More job, course cuts tipped as a result of coronavirus border closures5th May 2021
Professor Norton said universities would really feel the pinch if the government did not renew its research funding in the May 11 federal budget and international students remained unable to enter Australia.
“I think given where the international student numbers are going, it has to get more difficult for all of them this year compared to last year,” Professor Norton said. “Probably next year [will be] even worse depending on how the budget goes next week.
“For this year the blow has been softened a bit, particularly for the research-intensive universities, by the [government’s] $1 billion extra for the research support program.
“But we don’t know yet whether that will continue on into 2022.”
Professor Norton said universities would have lower staff costs in 2021 after sacking large numbers after the outbreak of COVID-19 in 2020.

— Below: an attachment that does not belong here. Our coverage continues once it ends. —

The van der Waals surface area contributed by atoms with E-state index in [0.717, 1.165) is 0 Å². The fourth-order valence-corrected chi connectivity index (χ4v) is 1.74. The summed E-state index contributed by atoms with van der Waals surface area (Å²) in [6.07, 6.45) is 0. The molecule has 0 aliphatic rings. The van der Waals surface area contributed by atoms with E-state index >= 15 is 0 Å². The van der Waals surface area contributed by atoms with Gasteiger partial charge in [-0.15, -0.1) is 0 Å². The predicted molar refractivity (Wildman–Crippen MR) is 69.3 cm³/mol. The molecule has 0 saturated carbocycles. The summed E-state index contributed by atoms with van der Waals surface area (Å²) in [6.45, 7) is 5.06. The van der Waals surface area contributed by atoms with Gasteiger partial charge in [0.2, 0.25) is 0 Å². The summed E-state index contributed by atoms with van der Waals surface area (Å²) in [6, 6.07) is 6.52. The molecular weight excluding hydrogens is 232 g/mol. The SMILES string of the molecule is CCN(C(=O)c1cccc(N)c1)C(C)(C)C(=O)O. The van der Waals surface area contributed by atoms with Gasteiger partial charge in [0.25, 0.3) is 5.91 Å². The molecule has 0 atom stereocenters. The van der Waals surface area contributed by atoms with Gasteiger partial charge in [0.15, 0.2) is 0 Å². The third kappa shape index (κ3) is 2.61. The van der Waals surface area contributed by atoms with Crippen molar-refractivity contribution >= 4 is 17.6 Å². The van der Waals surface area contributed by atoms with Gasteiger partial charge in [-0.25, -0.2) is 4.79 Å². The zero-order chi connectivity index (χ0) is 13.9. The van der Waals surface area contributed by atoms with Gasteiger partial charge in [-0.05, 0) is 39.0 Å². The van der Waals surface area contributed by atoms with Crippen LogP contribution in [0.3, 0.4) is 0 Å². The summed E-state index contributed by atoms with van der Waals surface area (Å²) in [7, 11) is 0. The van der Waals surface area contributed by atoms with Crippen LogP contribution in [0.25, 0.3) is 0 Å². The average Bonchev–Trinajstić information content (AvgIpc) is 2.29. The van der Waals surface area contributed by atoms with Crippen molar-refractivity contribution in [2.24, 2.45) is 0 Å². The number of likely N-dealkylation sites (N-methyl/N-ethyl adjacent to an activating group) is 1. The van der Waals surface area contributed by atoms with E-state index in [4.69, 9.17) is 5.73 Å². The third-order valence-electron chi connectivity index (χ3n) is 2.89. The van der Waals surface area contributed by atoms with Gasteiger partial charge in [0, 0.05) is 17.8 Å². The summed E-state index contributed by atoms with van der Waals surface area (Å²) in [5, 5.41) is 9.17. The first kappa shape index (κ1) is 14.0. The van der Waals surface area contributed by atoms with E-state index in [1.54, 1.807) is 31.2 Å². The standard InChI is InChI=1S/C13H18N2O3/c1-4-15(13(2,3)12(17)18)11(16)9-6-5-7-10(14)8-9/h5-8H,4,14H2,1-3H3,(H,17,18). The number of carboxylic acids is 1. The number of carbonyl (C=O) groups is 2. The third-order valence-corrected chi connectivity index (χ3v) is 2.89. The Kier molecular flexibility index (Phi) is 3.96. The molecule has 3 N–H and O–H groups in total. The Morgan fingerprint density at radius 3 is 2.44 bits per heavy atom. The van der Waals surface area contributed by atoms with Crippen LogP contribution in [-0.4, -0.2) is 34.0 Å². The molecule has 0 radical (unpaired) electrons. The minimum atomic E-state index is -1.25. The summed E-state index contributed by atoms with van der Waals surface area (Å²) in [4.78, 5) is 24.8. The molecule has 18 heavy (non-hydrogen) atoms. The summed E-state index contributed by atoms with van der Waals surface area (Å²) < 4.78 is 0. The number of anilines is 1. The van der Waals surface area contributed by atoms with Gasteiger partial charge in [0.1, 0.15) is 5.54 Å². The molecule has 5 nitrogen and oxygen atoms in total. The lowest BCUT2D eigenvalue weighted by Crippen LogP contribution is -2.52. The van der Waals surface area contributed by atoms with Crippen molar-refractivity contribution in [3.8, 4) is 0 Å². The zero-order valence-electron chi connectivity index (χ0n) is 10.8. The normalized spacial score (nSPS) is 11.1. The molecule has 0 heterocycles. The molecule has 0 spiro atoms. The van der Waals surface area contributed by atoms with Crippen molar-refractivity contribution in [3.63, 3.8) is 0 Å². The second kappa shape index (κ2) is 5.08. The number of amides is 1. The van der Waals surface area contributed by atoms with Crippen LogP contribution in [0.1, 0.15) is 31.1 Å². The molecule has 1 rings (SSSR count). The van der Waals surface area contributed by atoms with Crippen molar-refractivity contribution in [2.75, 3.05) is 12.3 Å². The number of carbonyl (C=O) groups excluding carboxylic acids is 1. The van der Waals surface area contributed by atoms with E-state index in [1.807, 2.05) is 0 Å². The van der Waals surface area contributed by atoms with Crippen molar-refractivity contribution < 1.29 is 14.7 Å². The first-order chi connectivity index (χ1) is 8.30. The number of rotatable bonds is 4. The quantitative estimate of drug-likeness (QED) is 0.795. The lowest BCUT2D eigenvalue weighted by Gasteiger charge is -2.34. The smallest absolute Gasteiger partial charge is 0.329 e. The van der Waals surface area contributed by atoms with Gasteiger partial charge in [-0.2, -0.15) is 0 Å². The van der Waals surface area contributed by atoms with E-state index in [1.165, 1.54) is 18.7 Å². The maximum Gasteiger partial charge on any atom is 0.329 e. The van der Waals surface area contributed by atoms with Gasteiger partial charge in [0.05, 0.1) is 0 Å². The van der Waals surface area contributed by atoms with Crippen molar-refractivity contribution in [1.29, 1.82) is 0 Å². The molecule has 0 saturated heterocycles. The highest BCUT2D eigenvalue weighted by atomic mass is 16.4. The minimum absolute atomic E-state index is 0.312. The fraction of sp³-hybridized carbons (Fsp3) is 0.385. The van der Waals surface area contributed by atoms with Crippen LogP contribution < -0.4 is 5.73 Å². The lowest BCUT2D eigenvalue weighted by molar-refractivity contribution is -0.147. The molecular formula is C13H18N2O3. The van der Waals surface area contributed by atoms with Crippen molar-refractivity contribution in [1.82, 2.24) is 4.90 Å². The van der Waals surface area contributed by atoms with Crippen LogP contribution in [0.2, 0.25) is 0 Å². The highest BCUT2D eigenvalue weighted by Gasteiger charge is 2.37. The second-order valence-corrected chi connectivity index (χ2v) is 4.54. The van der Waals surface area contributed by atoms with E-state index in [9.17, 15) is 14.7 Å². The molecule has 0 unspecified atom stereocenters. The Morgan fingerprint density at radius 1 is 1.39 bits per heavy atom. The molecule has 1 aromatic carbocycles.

Education is Victoria’s number one services export. The freeze on international students and the federal government’s decision to deny the sector its wage subsidy scheme, JobKeeper, has led to the biggest crisis in higher education in decades.
The federal government, in turn, has criticised the sector for becoming overly reliant on international students, who are charged higher fees than domestic students.
Federal Education Minister Alan Tudge last week dampened the hopes of universities and schools by warning he was in no hurry to accept more arrivals as coronavirus rages overseas.
Monash University, Victoria’s biggest university, defied the trend by increasing its annual surplus to $267.3 million, but has forecast deficits in coming years.
“The ongoing uncertainty of 2021, the pipeline effect of fewer enrolled students, combined with a predicted further decline in commencing international student enrolments over 2022 and 2023, is anticipated to produce further deficits in the coming years,” wrote vice-chancellor Professor Margaret Gardner.
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